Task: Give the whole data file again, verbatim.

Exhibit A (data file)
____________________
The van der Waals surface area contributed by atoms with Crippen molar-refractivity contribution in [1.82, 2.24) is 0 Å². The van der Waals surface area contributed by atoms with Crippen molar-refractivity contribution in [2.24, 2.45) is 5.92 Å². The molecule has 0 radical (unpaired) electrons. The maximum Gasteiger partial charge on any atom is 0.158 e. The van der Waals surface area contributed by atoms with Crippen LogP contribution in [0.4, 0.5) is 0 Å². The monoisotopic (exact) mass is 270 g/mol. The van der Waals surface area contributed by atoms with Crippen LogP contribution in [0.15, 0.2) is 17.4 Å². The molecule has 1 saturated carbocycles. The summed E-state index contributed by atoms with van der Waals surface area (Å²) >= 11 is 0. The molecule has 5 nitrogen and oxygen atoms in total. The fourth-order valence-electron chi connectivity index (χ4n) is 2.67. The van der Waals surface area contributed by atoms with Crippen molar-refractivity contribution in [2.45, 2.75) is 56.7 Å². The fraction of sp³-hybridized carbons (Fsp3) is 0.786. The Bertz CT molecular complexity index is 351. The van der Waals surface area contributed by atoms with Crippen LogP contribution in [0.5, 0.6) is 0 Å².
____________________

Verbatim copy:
The van der Waals surface area contributed by atoms with Crippen molar-refractivity contribution in [1.82, 2.24) is 0 Å². The van der Waals surface area contributed by atoms with Crippen molar-refractivity contribution in [2.24, 2.45) is 5.92 Å². The molecule has 0 radical (unpaired) electrons. The maximum Gasteiger partial charge on any atom is 0.158 e. The van der Waals surface area contributed by atoms with Crippen LogP contribution in [0.4, 0.5) is 0 Å². The monoisotopic (exact) mass is 270 g/mol. The van der Waals surface area contributed by atoms with Crippen LogP contribution in [0.15, 0.2) is 17.4 Å². The molecule has 1 saturated carbocycles. The summed E-state index contributed by atoms with van der Waals surface area (Å²) >= 11 is 0. The molecule has 5 nitrogen and oxygen atoms in total. The fourth-order valence-electron chi connectivity index (χ4n) is 2.67. The van der Waals surface area contributed by atoms with Crippen molar-refractivity contribution in [2.45, 2.75) is 56.7 Å². The fraction of sp³-hybridized carbons (Fsp3) is 0.786. The Bertz CT molecular complexity index is 351. The van der Waals surface area contributed by atoms with Crippen LogP contribution in [0.5, 0.6) is 0 Å².